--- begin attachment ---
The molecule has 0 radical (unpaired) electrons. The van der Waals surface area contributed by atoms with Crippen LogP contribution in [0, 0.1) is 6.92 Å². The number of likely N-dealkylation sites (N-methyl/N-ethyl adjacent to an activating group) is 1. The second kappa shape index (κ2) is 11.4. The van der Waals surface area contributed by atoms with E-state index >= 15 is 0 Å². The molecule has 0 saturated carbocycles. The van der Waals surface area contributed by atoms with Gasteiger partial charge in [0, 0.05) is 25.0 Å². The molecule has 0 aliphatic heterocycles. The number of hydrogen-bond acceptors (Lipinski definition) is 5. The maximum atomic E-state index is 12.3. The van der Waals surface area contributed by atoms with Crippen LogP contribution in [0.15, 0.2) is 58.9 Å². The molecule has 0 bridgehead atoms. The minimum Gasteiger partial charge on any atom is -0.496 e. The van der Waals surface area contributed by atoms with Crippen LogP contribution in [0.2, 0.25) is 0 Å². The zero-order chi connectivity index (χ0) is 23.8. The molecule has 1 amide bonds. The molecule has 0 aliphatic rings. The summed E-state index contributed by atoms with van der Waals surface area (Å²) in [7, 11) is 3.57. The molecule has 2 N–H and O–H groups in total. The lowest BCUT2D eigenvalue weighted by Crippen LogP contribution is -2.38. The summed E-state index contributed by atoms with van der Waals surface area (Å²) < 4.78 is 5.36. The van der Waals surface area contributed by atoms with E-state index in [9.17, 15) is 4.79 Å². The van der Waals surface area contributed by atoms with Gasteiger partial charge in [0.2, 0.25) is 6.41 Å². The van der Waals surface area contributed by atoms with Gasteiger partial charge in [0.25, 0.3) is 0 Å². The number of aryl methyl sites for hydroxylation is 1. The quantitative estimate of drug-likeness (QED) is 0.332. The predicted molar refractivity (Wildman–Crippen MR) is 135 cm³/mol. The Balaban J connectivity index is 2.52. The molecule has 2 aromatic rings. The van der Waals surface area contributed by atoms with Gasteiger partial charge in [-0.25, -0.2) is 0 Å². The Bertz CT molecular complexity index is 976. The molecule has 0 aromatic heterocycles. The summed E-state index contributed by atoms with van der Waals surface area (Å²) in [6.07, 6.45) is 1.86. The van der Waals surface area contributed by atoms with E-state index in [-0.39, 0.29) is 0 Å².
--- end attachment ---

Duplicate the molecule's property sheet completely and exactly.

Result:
The molecule has 0 radical (unpaired) electrons. The van der Waals surface area contributed by atoms with Crippen LogP contribution in [0, 0.1) is 6.92 Å². The number of likely N-dealkylation sites (N-methyl/N-ethyl adjacent to an activating group) is 1. The second kappa shape index (κ2) is 11.4. The van der Waals surface area contributed by atoms with E-state index >= 15 is 0 Å². The molecule has 0 saturated carbocycles. The van der Waals surface area contributed by atoms with Gasteiger partial charge in [0, 0.05) is 25.0 Å². The molecule has 0 aliphatic heterocycles. The number of hydrogen-bond acceptors (Lipinski definition) is 5. The maximum atomic E-state index is 12.3. The van der Waals surface area contributed by atoms with Crippen LogP contribution in [0.15, 0.2) is 58.9 Å². The molecule has 0 bridgehead atoms. The minimum Gasteiger partial charge on any atom is -0.496 e. The van der Waals surface area contributed by atoms with Crippen LogP contribution in [0.2, 0.25) is 0 Å². The zero-order chi connectivity index (χ0) is 23.8. The molecule has 1 amide bonds. The molecule has 0 aliphatic rings. The summed E-state index contributed by atoms with van der Waals surface area (Å²) in [7, 11) is 3.57. The molecule has 2 N–H and O–H groups in total. The lowest BCUT2D eigenvalue weighted by Crippen LogP contribution is -2.38. The summed E-state index contributed by atoms with van der Waals surface area (Å²) < 4.78 is 5.36. The van der Waals surface area contributed by atoms with E-state index in [9.17, 15) is 4.79 Å². The van der Waals surface area contributed by atoms with Gasteiger partial charge in [0.2, 0.25) is 6.41 Å². The van der Waals surface area contributed by atoms with Gasteiger partial charge in [0.25, 0.3) is 0 Å². The number of aryl methyl sites for hydroxylation is 1. The quantitative estimate of drug-likeness (QED) is 0.332. The predicted molar refractivity (Wildman–Crippen MR) is 135 cm³/mol. The Balaban J connectivity index is 2.52. The molecule has 2 aromatic rings. The van der Waals surface area contributed by atoms with Gasteiger partial charge in [-0.25, -0.2) is 0 Å². The Bertz CT molecular complexity index is 976. The molecule has 0 aromatic heterocycles. The summed E-state index contributed by atoms with van der Waals surface area (Å²) in [6.07, 6.45) is 1.86. The van der Waals surface area contributed by atoms with E-state index in [-0.39, 0.29) is 0 Å².